I don’t know much about the Asian or oriental world, but in the occidental world it’s taken as sacrosanct that competition is fundamental to human nature I think. And this goes back to the Adam Smith’s free market and yayaya. I’ve never been convinced by any of the arguments that competition is necessarily fundamental to human nature. I understand well that we are animals, I understand well the issues of survival and status and legal and power and social hierarchy and so on. I’m not sure if humans are not capable of evolving to a next step, and arguably, in the very long arch of time – that’s what some of the discussions today are about – do we have collective intelligence and can we act on it, as opposed to staying in the market mire of …, you know, we’re all red fanged and tooth and really talk a nice game, but if we have to eat you we will?
So, that’s what got me into thinking about that, the struggle. That said, just like OD and other things, I think there’s a long slow sociological, cultural, psychological evolution that we’re all participating in. When I say, ‘slow’, I mean generations, I don’t mean 5 or 10 years. So, we have seen over the last 20 or 30 years, you know the term ‘coopetition’ as well as I do. And there are many arguably collaborative efforts between competitive companies and people for that matter. I think, when you look to the sports world, I think, top athletes compete but they also collaborate. They share information.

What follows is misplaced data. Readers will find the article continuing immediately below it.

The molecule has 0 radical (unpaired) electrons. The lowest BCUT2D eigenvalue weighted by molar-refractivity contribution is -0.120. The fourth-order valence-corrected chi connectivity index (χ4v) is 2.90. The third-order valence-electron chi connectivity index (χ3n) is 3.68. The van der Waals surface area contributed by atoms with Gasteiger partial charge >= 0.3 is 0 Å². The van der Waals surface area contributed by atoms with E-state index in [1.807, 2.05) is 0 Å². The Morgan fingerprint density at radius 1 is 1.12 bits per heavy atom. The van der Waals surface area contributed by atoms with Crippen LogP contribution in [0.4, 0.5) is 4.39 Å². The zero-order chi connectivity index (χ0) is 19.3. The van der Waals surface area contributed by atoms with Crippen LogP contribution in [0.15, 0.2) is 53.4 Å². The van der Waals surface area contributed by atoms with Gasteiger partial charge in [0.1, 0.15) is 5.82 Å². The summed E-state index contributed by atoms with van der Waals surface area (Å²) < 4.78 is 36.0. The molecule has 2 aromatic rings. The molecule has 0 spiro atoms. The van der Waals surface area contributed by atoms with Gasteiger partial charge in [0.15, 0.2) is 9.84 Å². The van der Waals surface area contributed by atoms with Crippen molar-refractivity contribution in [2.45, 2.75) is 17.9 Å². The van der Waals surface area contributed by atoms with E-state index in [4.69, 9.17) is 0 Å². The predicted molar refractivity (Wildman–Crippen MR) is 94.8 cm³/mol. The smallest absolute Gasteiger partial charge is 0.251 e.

The way I think is different today than 20 or 30 years ago, is that when you have competition, innovation, any improvements in design, in manufacturing, in the delivery of services, is copied very, very rapidly, anywhere and everywhere. And so what that means for a company in terms of wrestling with the issues of: how do we compete, do we collaborate, how do we collaborate, is that… I think, the first thing is that these two competing and reinforcing forces will make the ecosystems very clear. What I mean by that is, a company, what it needs to do is understand what do we need to… In other words, are there any essential parts of what we do that we just cannot collaborate on and that we cannot share on? But my point is that all it does is it will make it clear, or it should make it clear for companies. Then we are also wondering about, at the individual or at the small group level, the tension between fellow competition and collaboration. What I’m left with in thinking about these things, is that both individuals and both companies will have to ask themselves on an ongoing, I think periodic, basis: where are we competing and where are we collaborating, why are we competing and why are we collaborating?
And the only thing that this question brought up to me is two options. One is, I think the key issue for today’s workplace in terms of the pressures to move towards collaboration and to also identify the differences between competition, collaboration is this notion of incentive. Should people be incented to collaborate versus should just this be the basis for work design? I am biased. I don’t think fellow collaboration should be incented